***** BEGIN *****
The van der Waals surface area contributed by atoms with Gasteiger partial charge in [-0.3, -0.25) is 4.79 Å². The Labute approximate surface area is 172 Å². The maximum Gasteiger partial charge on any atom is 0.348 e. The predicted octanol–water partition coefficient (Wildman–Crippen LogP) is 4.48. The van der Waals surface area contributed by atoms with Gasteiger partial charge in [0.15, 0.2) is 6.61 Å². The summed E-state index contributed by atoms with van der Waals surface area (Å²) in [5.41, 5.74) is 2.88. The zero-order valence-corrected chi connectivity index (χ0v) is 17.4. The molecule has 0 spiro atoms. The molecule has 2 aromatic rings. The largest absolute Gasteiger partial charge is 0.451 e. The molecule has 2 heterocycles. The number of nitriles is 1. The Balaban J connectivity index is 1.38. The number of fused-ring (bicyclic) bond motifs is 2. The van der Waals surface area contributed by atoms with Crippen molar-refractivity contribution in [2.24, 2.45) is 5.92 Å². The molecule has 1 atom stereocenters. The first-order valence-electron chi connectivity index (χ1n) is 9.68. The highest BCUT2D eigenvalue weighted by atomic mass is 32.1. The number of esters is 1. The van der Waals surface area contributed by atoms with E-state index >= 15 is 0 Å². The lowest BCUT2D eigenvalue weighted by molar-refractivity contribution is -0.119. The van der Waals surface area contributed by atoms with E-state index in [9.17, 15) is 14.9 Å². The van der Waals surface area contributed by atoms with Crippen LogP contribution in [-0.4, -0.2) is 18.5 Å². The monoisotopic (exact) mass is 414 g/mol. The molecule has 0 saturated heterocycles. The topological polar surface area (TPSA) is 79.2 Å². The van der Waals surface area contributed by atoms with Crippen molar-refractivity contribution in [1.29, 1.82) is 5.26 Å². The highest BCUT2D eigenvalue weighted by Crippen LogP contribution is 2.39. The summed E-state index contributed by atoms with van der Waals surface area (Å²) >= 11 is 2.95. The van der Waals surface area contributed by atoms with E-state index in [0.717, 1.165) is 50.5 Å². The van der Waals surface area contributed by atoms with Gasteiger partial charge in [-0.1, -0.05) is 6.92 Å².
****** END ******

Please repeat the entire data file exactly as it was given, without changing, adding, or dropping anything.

The van der Waals surface area contributed by atoms with Gasteiger partial charge in [-0.3, -0.25) is 4.79 Å². The Labute approximate surface area is 172 Å². The maximum Gasteiger partial charge on any atom is 0.348 e. The predicted octanol–water partition coefficient (Wildman–Crippen LogP) is 4.48. The van der Waals surface area contributed by atoms with Gasteiger partial charge in [0.15, 0.2) is 6.61 Å². The summed E-state index contributed by atoms with van der Waals surface area (Å²) in [5.41, 5.74) is 2.88. The zero-order valence-corrected chi connectivity index (χ0v) is 17.4. The molecule has 0 spiro atoms. The molecule has 2 aromatic rings. The largest absolute Gasteiger partial charge is 0.451 e. The molecule has 2 heterocycles. The number of nitriles is 1. The Balaban J connectivity index is 1.38. The number of fused-ring (bicyclic) bond motifs is 2. The van der Waals surface area contributed by atoms with Crippen molar-refractivity contribution in [2.24, 2.45) is 5.92 Å². The molecule has 1 atom stereocenters. The first-order valence-electron chi connectivity index (χ1n) is 9.68. The highest BCUT2D eigenvalue weighted by atomic mass is 32.1. The number of esters is 1. The van der Waals surface area contributed by atoms with E-state index >= 15 is 0 Å². The lowest BCUT2D eigenvalue weighted by molar-refractivity contribution is -0.119. The van der Waals surface area contributed by atoms with E-state index in [9.17, 15) is 14.9 Å². The van der Waals surface area contributed by atoms with Crippen LogP contribution in [-0.4, -0.2) is 18.5 Å². The monoisotopic (exact) mass is 414 g/mol. The molecule has 0 saturated heterocycles. The topological polar surface area (TPSA) is 79.2 Å². The van der Waals surface area contributed by atoms with Crippen molar-refractivity contribution in [1.29, 1.82) is 5.26 Å². The highest BCUT2D eigenvalue weighted by Crippen LogP contribution is 2.39. The summed E-state index contributed by atoms with van der Waals surface area (Å²) >= 11 is 2.95. The van der Waals surface area contributed by atoms with E-state index in [0.717, 1.165) is 50.5 Å². The van der Waals surface area contributed by atoms with Gasteiger partial charge in [-0.1, -0.05) is 6.92 Å².